working with hot peppers

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Does anyone know how to reduce the burn when working with hot peppers? besides wearing gloves.
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Rick:
I don't use gloves but I do wash with lots of soap several times. Those habs can be um painful. It is an oil so maybe vinegar???
Picking them is usually my downfall. Something likes to chew one small whole in them. They get some rain water in them. I pick them and of course the water gets on my hands. Amazing how they can hurt.
John!
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I tried vinegar. It does not work.
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Surgical gloves then?
John!
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snipped-for-privacy@hotmail.com wrote:

For the really hot little suckers (habs, etc) the only sure way is gloves. Sorry.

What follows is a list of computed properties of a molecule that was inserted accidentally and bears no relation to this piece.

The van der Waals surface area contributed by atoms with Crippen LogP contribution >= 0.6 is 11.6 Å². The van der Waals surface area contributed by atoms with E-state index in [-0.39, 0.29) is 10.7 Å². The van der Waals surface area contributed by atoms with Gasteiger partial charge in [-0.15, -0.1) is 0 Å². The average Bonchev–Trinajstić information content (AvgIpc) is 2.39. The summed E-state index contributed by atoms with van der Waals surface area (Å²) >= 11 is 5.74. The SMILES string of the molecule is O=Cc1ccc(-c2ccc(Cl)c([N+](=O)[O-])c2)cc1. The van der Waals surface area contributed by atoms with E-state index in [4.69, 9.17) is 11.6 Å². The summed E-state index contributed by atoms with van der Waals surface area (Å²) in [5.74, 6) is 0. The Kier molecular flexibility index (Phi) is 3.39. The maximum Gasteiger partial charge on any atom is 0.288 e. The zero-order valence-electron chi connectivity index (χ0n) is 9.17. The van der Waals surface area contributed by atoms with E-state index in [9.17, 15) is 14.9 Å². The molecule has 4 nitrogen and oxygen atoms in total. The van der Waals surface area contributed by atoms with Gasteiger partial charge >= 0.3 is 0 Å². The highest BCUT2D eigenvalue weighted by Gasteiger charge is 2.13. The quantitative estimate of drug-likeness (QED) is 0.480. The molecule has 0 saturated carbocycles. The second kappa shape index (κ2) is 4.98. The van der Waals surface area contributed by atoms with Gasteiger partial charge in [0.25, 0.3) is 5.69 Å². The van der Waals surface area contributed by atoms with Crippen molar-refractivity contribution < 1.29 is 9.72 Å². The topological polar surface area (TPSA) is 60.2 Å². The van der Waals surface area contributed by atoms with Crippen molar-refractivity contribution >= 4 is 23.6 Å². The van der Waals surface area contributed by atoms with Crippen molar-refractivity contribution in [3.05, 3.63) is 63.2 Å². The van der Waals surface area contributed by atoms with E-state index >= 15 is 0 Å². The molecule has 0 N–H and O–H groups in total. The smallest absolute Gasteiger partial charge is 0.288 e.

--
Steve
Ever notice that putting the and IRS together makes "theirs"?
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Just be careful, hot peppers on your hands and sex can be dangerous!
On 1 Aug 2005 15:52:42 -0700, " snipped-for-privacy@hotmail.com"

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Clorox water.
--
Susan N.

"Moral indignation is in most cases two percent moral, 48 percent indignation,
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On 1 Aug 2005 15:52:42 -0700, " snipped-for-privacy@hotmail.com"

Get some sturdy hemostats or fine pliers to hold the pepper, use a longish knife to cut. Watch out for juice running down the blade.
If you get it on your hands, try a degreaser like Grease Relief, 409; that kind of thing. Read the labels to decide which one will work best. If your hands start burning and washing doesn't give you relief, coat them in sour cream or vegtable oil for a minute or so, then wash again with the degreaser.
Gloves are best, though.
Penelope
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"ElissaAnn" < snipped-for-privacy@everybodycansing.com>